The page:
PIECE: Marilyn was slowly walking from the church.  Her high heels were clicking against the concrete and the sound echoed out into the almost deserted parking lot.  She paused at the curb, fumbling with her tiny purse, looking for her pack of cigarettes and lighter.  Will didn’t like her smoking in the car, so she figured she’d feed the craving before climbing inside.  It was an act of consideration and wisely played, because Will would most likely be incredibly cantankerous – he had waited for Saturday evening mass to end in his car in the dry summer heat without air conditioning.  Marilyn had tried to use the lack of comfort and cool air as an incentive for Will to join her inside the church, aside from the fact that doing so could save his immortal soul and provide his life with some kind of moral center.  Her pleas had fallen on deaf ears; Will was not to be shaken from his lack of faith.  She lit up and took a long drag, exhaling the smoke towards the moving sky.  It looked like a severe, sudden summer storm was on its way.

“Will still sitting in the car, huh?” a familiar voice asked.  Marilyn turned to see her best friend, Hannah.  Hannah was smiling, sunglasses blocking her eyes.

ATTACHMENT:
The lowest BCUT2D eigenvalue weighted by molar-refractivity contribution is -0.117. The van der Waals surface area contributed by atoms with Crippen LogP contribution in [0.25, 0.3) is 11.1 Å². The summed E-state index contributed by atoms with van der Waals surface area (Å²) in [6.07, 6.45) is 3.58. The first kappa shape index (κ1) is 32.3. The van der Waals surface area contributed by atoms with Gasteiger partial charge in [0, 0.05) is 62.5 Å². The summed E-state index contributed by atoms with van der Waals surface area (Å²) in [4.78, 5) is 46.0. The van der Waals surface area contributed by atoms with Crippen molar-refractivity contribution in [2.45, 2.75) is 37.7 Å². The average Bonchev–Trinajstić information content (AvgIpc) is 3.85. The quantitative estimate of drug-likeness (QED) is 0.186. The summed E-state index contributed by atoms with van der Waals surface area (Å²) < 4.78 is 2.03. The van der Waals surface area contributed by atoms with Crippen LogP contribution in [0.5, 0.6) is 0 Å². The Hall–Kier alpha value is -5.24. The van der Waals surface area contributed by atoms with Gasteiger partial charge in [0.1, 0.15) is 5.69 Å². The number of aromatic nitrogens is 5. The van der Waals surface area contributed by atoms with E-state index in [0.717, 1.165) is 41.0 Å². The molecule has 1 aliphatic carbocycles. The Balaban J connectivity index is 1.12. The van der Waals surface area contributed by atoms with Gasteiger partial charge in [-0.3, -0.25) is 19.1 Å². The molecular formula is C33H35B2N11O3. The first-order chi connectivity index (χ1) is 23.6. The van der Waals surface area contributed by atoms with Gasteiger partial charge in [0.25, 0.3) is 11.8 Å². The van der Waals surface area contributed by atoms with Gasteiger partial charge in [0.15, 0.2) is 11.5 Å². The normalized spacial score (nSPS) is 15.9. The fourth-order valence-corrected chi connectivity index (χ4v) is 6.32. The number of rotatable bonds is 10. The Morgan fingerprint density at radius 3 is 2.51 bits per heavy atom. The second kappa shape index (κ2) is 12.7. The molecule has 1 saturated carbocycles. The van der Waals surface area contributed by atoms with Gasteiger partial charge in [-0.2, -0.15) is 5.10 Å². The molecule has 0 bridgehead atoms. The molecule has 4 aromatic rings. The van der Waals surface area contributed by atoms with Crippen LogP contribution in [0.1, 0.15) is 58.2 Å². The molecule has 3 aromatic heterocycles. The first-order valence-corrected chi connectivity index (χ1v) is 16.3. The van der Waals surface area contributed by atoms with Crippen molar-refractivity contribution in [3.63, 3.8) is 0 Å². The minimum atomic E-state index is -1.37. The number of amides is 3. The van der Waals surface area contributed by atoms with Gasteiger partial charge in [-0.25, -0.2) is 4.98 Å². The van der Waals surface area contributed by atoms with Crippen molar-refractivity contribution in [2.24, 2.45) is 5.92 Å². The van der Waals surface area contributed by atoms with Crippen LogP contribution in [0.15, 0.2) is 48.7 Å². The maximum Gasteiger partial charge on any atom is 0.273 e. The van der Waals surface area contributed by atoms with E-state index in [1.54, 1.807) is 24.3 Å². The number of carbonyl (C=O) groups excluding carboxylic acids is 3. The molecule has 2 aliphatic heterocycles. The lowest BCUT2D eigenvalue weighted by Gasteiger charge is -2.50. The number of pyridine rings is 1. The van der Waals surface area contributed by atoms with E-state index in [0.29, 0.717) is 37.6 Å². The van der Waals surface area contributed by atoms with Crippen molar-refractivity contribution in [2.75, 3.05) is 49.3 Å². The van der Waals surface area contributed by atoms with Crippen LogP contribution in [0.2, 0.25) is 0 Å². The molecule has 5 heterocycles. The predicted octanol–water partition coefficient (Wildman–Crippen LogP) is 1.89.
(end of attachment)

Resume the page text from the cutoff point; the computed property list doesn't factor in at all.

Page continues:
“Yeah,” Marilyn answered.  “I’ve tried everything, dude.  Maybe it’s not that important.  Maybe I should stop pushing my values on him.”  She flicked the ashes from the end of the cigarette, and watched them flutter to the pavement.

“Maybe; you know your relationship better than anyone else, aside from Will, of course.”  Hannah paused.  “He’s lucky to have you, you know?”

Marilyn shrugged.  “He keeps saying that, and I keep trying to tell him that it works both ways.  Sometimes, I think he gets upset because he works down at the masonry center and he thinks it’s nothing glamorous and that I think the same.”  She turned to face Hannah fully.  “Do you think I’m pretentious?  Do I give off that vibe?”

Hannah shook her head.  “Not at all; and Will’s fears and doubts are Will’s fears and doubts.  It’s his baggage that he needs to work through.”